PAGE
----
Reverence

“In the end, there are only a few things, really: love and hate, empathy and indifference.”

I said this to Richard, looking up from my letter from Dad—posted six weeks ago—the letter that contained the news of Uncle Henry’s death. The train rattled along rhythmically swaying us left, right, left, right, left right; bearing us along to our destination. We were sitting side by side on our way from Tuzla to Budapest. Richard stared straight ahead, watching the moving landscape out the window opposite him. After a long silence, I continued on with my monologue on faith. I expected him to listen, which he did. I expected no response.

“Once you accept that, a lot falls away. Just as if you were on a crowded train,” I gestured around me. “You’re jammed together, being jostled, and then the next to last stop everyone gets off and the light shines through and you get a seat and it feels so good to sit down and the sun is setting and a breeze is wafting through the open doors, and you think, ‘I could ride this train forever.'” Her compassion, Richard thought, her warmth, were given generously, not from any state of dependency, any policy of economy. These qualities of hers did not hang around his neck, weighing him down. She gave freely, but he understood she would pack up and move on at any time, the sun breaking through on a grey day and then retreating behind the clouds again—giving without reserve, removing without remorse.

“Why do people always have to put qualifications, limitations on love: I loved her; she was like my child. Why does it matter? ‘You’re too old, Uncle Henry. It’s too late,'” I continued, fanning myself with the letter, flapping it up and down on my lap. “Wrong time, wrong whatever. You yourself are wrong.” I quoted something I had read: ‘Release your desires, let them go, and never speak of them as they pile one upon another, rising up to a great thunderhead in your heart.’

The statue that was Richard spoke, “You’re trying to keep the mojo; when it’s over, it’s gone. You kept lightning bugs in jars when you were a kid, didn’t you? Once they die, they get tossed, right? You don’t keep them. You wanna keep them. Some dried up crap stuck on a piece of grass. But you refuse to throw it out. When it’s over, it’s gone. You’re still waiting.”

‘I really hate him,’ I thought, not for the first time, but I was too exhausted, too spellbound by the motion of the train for any keen emotion. I turned my head away from him. Neither one of us was willing to speak about Louis. I knew Richard was thinking of him.

“Yeah, well, that’s very neat and tidy. Enesa’s passion—so brilliant—where did that come from? Where has it gone? It just can’t disappear, can it? Uncle Henry’s love drove that damn train. A force so strong—it has to go somewhere, right? The laws of physics. Don’t you find that to be true? Don’t you believe that’s true in your own mind?”

I fell into a reverie, thinking about how the one death was so different from the other: one bloody and fueled by hatred, the stealing of a young life; the other a slow attenuation into nothingness in the awful silence of unrequited love. I twisted my head further to the side and up, staring at the clouds as we continued on. I closed my eyes and after a time opened them again, the clouds had stopped their sprint across the sky and were still. I was still. I cast my eyes down and saw I was no longer on the train, but was standing in front of a kitchen sink in a house high on the top of a mountain, on the top of the world, looking out the kitchen window. Down in the sink was a colander full of green beans. I picked one up and snapped off both ends, the sound of it loud in the silence, and put it on top of the pile of the ones already there. I picked up another and snapped it, then another. The pile grew larger, one by one. The clouds remained still and held the wisdom I wanted tight within their domain.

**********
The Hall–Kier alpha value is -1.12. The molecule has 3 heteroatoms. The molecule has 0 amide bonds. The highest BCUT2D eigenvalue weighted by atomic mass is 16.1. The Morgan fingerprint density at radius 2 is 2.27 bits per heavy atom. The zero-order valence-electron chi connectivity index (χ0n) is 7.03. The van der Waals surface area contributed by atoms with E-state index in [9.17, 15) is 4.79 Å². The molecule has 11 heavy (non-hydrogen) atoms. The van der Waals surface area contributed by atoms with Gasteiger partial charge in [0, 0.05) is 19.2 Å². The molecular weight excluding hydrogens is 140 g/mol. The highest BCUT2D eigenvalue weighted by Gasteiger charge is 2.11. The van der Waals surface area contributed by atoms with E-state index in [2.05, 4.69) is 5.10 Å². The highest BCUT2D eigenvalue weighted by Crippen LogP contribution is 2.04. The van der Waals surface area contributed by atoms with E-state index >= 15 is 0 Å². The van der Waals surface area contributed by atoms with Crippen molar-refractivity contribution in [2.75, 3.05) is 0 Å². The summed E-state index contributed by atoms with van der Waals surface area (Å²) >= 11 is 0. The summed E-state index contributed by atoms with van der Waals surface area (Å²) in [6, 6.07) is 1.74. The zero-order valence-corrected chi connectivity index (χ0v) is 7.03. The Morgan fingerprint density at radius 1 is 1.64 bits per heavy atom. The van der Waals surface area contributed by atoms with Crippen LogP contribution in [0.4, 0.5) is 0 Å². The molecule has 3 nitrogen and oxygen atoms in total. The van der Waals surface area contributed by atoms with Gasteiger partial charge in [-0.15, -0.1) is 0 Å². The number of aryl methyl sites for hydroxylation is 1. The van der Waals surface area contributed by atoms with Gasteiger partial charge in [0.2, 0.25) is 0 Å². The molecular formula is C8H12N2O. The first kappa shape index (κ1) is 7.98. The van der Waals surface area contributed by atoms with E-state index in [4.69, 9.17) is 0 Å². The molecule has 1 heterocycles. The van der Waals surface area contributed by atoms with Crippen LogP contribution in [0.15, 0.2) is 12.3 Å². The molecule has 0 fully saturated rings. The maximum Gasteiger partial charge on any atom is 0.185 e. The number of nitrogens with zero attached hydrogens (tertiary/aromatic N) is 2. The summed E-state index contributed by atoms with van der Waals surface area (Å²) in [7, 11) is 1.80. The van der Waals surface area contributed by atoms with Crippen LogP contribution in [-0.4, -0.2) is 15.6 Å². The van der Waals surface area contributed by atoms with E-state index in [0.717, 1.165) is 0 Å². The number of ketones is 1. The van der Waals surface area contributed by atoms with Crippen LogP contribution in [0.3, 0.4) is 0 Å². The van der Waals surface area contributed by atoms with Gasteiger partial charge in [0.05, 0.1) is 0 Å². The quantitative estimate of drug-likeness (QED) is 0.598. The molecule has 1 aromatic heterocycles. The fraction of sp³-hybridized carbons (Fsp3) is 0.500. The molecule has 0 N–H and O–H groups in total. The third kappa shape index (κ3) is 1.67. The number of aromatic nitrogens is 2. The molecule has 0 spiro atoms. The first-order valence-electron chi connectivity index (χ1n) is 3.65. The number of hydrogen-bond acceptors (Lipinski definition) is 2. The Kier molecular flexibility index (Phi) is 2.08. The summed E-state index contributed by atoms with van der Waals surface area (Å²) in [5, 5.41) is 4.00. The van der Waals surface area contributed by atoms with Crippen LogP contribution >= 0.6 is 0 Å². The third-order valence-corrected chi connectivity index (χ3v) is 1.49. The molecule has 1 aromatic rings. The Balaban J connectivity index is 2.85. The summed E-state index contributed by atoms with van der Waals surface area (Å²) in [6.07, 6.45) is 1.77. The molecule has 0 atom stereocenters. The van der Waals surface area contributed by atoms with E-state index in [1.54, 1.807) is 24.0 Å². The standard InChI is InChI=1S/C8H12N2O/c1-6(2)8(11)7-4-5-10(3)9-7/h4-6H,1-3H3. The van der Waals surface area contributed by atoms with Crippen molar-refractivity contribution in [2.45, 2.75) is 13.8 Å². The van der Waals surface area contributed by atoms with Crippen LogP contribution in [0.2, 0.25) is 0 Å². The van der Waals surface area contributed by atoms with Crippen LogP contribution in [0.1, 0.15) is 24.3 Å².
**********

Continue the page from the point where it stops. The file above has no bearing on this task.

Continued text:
I continued the snapping, thinking one’s departure from this world would not be so bad up here in this beautiful, eerie isolation with the clouds turning golden in the western sky, the wind picking up, singing its own song. I turned from the window. Jay and Enesa were there with me, sitting round the kitchen table, Enesa’s elbows on its wooden surface, chin resting in her palms, listening to Jay fingerpick his guitar. She never turned around. Jay looked at me from under his lashes, not moving his head.

“I know, now, you were behind the donations,” I told him. We had been able to transport a few stallions back to their home stable, although to what future was uncertain; we never got the mares. They, along with the rest, remained lost. One stallion, Tulipan Caprice, was headed to the states, a token of gratitude, too precious to be bought, only meant to be given and received. Again, possible because of Jay.

“You think when I made it I lost everything else?”

“No, no . . . not you.” A surge of emotion tightened my throat, and I turned my face away, gazing out the window. “I’ve always loved you in my own way, you know,” I continued. “Loved that you didn’t turn . . . that you didn’t see just a girl or a pirate, but a sailor out on the open sea. That you gave me a gift from the kingdom you built with your own heart and mind.” I paused, looking back at him. “The kingdom of Yellowbird.” I smiled at my joke. “You think I don’t understand your generosity?”

Jay continued to look at me. “We’ll be on the late show, darling,” he said softly. “Play a little music, have a few laughs.” He winked. “They’ll say we were brilliant.”

When I turned back again both were gone. Evan sat alone there now, playing, eyes closed but still beautifully expressive, the sweep of lashes above the curve of his cheek, the gorgeous Les Paul chords echoing through the room as if brought in by the wind and the sky. I thought it would break me. He too had given from his self-built kingdom, unbeknownst to him and relentlessly one-sided, but vital just the same. Eventually, he disappeared as well, though the music continued on.